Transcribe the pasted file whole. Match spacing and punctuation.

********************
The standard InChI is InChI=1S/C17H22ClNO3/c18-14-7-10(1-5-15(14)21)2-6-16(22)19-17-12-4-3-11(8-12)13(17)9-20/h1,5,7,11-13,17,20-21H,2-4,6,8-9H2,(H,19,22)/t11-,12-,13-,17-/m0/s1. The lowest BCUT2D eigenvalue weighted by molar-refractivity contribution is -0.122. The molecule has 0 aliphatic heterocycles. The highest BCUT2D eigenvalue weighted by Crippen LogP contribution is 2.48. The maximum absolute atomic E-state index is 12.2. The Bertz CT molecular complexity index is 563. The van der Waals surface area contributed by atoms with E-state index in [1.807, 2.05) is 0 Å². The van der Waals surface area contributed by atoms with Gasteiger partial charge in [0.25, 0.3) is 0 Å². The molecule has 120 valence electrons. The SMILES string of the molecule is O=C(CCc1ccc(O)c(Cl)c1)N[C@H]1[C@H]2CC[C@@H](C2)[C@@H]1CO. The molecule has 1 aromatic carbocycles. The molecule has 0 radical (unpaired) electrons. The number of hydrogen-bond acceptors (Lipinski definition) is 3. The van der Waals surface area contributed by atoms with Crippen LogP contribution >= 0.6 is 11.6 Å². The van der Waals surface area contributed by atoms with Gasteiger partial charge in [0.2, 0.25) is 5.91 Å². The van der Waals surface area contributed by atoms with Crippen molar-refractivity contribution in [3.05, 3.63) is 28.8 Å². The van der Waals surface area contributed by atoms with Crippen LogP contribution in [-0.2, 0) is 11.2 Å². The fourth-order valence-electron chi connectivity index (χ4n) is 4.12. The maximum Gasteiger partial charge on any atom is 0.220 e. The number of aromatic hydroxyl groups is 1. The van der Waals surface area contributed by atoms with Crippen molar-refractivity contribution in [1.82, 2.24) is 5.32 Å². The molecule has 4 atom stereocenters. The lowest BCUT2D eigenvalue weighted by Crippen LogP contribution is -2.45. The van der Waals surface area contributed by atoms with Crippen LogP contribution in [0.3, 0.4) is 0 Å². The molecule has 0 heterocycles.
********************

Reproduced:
The standard InChI is InChI=1S/C17H22ClNO3/c18-14-7-10(1-5-15(14)21)2-6-16(22)19-17-12-4-3-11(8-12)13(17)9-20/h1,5,7,11-13,17,20-21H,2-4,6,8-9H2,(H,19,22)/t11-,12-,13-,17-/m0/s1. The lowest BCUT2D eigenvalue weighted by molar-refractivity contribution is -0.122. The molecule has 0 aliphatic heterocycles. The highest BCUT2D eigenvalue weighted by Crippen LogP contribution is 2.48. The maximum absolute atomic E-state index is 12.2. The Bertz CT molecular complexity index is 563. The van der Waals surface area contributed by atoms with E-state index in [1.807, 2.05) is 0 Å². The van der Waals surface area contributed by atoms with Gasteiger partial charge in [0.25, 0.3) is 0 Å². The molecule has 120 valence electrons. The SMILES string of the molecule is O=C(CCc1ccc(O)c(Cl)c1)N[C@H]1[C@H]2CC[C@@H](C2)[C@@H]1CO. The molecule has 1 aromatic carbocycles. The molecule has 0 radical (unpaired) electrons. The number of hydrogen-bond acceptors (Lipinski definition) is 3. The van der Waals surface area contributed by atoms with Crippen LogP contribution >= 0.6 is 11.6 Å². The van der Waals surface area contributed by atoms with Gasteiger partial charge in [0.2, 0.25) is 5.91 Å². The van der Waals surface area contributed by atoms with Crippen molar-refractivity contribution in [3.05, 3.63) is 28.8 Å². The van der Waals surface area contributed by atoms with Crippen LogP contribution in [-0.2, 0) is 11.2 Å². The fourth-order valence-electron chi connectivity index (χ4n) is 4.12. The maximum Gasteiger partial charge on any atom is 0.220 e. The number of aromatic hydroxyl groups is 1. The van der Waals surface area contributed by atoms with Crippen molar-refractivity contribution in [1.82, 2.24) is 5.32 Å². The molecule has 4 atom stereocenters. The lowest BCUT2D eigenvalue weighted by Crippen LogP contribution is -2.45. The van der Waals surface area contributed by atoms with Crippen LogP contribution in [0.3, 0.4) is 0 Å². The molecule has 0 heterocycles.